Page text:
How to Get Cash From a Credit Card Without a PIN Number

Bob Hand
Hands pulling hundred dollar bills out of a wallet

In dire financial situations, using your credit card to get a cash advance can be a tempting proposition. A cash advance is a short-term cash loan that is taken against your credit card line. Typically, card users can use an automated teller machine (ATM) to pull cash from their credit line.

However, if you don’t have your personal identification number (PIN), you won’t be able to make a withdrawal from an ATM. While PINs are designed to protect consumers, they can pose an issue in these situations. Fortunately, there are ways to get a cash advance from a credit card with no PIN. 

Table of Contents

Visit the Issuer Bank or an In-Network ATM

If you need to make a cash withdrawal but don’t have the card PIN, you should head to a bank affiliated with the card issuer. You must bring your photo ID or a passport and work with a cashier or teller to receive your advance without a PIN. Since most consumers don’t make the effort to memorize the four-digit number, this is the most common method of requesting a credit card cash advance.

Alternatively, you may have some luck by using an in-network ATM. Not only can staying in your bank’s network save you some cash by avoiding fees, but you’ll likely only be able to get cash from your credit card at in-network machines. 

Most ATM transactions require a PIN, but depending on your card issuer’s policies, you may be able to get an advance without entering it. It’s wise to contact your card issuer to confirm if this is an option before making the trip.

Use a Prepaid Card

Another option to make cash advances from a card is prepaid cards. Prepaid cards are different than secured credit cards. All you need to do is load cash onto the card, then use the balance for purchases — no banks required. Because of this, prepaid cards are essentially debit cards. 

While this doesn’t truly involve using credit, prepaid cards are highly convenient and enable you to make withdrawals from ATMs at your convenience. This is a great way of setting and sticking to a budget.

However, some prepaid card providers have additional or hidden fees that can put some strain on your bottom line. Carefully research the card provider before putting your hard-earned cash on a prepaid card.

Use a Debit Card Instead

You should first assess whether you have the money available to simply withdraw it from your bank account via debit transaction, rather than taking out what amounts to a high-interest loan. 

If you have money in your bank account, avoid getting cash with a credit card. Using your debit card to withdraw money directly from your account is a smarter choice.

Even if you need money immediately, and an in-network ATM isn’t nearby, it is wiser to use a debit card at an out-of-network ATM than take a cash advance on a credit card. 

Although the debit transaction could cost up to $5, credit card cash advances cost up to 8% of the cash amount and may come with an additional fee of $5 or $10. What’s worse, you’ll end up spending even more if you go into credit card debt.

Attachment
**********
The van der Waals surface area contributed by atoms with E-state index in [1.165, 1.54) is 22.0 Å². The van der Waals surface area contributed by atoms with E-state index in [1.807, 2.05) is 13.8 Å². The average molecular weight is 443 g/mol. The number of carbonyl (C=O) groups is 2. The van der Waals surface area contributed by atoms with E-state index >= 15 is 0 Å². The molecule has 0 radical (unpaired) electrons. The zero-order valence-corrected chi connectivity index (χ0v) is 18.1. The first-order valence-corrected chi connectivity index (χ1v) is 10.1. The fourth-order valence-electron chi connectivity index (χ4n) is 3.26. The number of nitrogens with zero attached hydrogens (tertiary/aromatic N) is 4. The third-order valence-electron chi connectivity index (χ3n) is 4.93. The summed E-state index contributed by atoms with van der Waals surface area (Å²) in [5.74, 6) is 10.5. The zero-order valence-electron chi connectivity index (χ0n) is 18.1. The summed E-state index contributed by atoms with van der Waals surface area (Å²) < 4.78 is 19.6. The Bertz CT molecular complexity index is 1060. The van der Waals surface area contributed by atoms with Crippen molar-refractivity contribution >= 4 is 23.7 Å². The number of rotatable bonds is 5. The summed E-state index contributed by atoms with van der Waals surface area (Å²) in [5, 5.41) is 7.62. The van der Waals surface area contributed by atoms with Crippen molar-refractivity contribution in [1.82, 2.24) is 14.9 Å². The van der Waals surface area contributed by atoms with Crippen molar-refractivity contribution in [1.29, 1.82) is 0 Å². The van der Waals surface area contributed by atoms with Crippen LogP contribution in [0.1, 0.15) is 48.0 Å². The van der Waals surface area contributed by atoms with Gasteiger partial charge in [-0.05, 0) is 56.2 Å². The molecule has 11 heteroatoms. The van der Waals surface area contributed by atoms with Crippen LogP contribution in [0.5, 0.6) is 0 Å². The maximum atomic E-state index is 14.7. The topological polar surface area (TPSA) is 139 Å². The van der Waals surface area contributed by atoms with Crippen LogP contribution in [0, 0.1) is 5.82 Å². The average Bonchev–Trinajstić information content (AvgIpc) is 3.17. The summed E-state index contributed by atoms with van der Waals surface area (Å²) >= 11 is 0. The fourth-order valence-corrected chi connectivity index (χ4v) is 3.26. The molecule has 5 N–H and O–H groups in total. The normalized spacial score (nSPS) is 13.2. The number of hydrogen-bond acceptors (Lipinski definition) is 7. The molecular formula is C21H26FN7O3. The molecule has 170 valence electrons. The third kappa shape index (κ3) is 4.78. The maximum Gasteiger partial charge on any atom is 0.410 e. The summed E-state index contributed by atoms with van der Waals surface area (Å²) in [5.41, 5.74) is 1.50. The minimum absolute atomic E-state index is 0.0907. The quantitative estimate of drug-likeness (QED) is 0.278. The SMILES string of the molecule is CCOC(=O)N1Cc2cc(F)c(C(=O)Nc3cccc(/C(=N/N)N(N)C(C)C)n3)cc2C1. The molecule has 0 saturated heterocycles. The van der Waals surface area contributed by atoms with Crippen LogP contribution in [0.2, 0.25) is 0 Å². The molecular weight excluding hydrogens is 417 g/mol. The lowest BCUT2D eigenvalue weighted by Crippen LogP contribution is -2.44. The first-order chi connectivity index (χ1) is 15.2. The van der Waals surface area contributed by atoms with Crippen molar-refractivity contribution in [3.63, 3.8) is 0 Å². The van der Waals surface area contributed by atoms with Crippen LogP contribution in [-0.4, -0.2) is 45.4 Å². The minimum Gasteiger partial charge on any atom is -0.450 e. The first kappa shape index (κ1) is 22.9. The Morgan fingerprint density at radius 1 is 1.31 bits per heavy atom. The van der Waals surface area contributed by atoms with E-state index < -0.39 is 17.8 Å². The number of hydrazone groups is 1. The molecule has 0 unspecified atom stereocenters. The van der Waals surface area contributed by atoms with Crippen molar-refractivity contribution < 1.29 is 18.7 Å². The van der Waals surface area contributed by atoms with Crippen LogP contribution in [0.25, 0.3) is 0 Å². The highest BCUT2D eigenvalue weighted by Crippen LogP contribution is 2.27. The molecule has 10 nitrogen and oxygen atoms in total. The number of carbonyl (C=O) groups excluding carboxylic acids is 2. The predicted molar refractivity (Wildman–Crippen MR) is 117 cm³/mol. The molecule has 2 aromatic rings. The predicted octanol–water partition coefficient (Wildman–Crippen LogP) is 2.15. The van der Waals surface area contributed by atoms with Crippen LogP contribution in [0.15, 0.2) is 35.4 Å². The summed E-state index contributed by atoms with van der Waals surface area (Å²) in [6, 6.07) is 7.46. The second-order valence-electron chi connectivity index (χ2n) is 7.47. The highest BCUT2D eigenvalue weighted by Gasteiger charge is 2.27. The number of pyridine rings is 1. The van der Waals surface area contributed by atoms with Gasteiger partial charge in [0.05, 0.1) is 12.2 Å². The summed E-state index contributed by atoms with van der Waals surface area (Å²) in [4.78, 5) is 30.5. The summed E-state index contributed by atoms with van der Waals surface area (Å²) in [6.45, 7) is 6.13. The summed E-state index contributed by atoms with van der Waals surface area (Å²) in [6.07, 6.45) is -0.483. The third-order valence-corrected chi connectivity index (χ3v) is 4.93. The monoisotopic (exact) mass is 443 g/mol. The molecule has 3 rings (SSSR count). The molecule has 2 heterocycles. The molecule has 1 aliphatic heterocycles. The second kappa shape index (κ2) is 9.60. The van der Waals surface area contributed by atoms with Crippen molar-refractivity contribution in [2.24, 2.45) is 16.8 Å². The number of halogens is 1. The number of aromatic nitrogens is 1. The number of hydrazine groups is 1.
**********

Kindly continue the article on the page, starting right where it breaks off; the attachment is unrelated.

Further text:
Request a PIN From Your Issuer

Unless you use one of the approaches listed above, you’ll need a PIN to get a cash advance. If you don’t have a PIN, you can request for one to be added to an existing credit account. 

If you want to do so, first review the card company’s cash withdrawal policies (if they are indeed an option). This will let you know about any associated fees and enable you to make an informed decision.

You can request a PIN through a phone call, via mail, and in some cases, online. You’ll need to wait a few days to receive your PIN, but some providers may give you a temporary PIN so that you can immediately begin making cash withdrawals. 

Take special care not to lose your PIN once you receive it; keep it in a safe place in case you need to refer back to it. If you do lose it, you’ll need to apply for a new one and wait to receive any cash advance. 

Alternatives to Cash Advances

Before you get a cash advance, take a moment to consider your alternatives. There are other options for receiving money during a financial crisis, and the costs associated with credit card cash advances can often compound your debt problems. 

The average interest rate on a new credit card is 22% if you have a decent credit score, which is higher than the other financing options available, such as:

  • A personal loan, which has an interest rate of 16%;
  • Home equity line of credit (HELOC);
  • Lines of credit, with which you only pay interest on the amount you draw.

Additionally, there are alternatives that don’t involve credit. These options include:

  • Shift bills around to free up more money;
  • Find a friend who uses cash;
  • Sell your stuff online to make more money;
  • Borrow money through an overdraft facility, which you must pay back within a certain timeframe; 
  • Get a side hustle.

Furthermore, depending on the terms of your credit card agreement, you can expect to pay an extra fee for the privilege of withdrawing cash. Research these terms thoroughly before taking the plunge.

With care and forethought, you can overcome any financial crisis. Credit card cash advances can help you overcome temporary obstacles, but you shouldn’t rely on them excessively. 

Don’t put yourself into a financial situation that will burden you with an insurmountable level of debt. By setting and following a budget, you can avoid becoming a part of the credit card debt epidemic, even after taking on additional debt via a cash advance.


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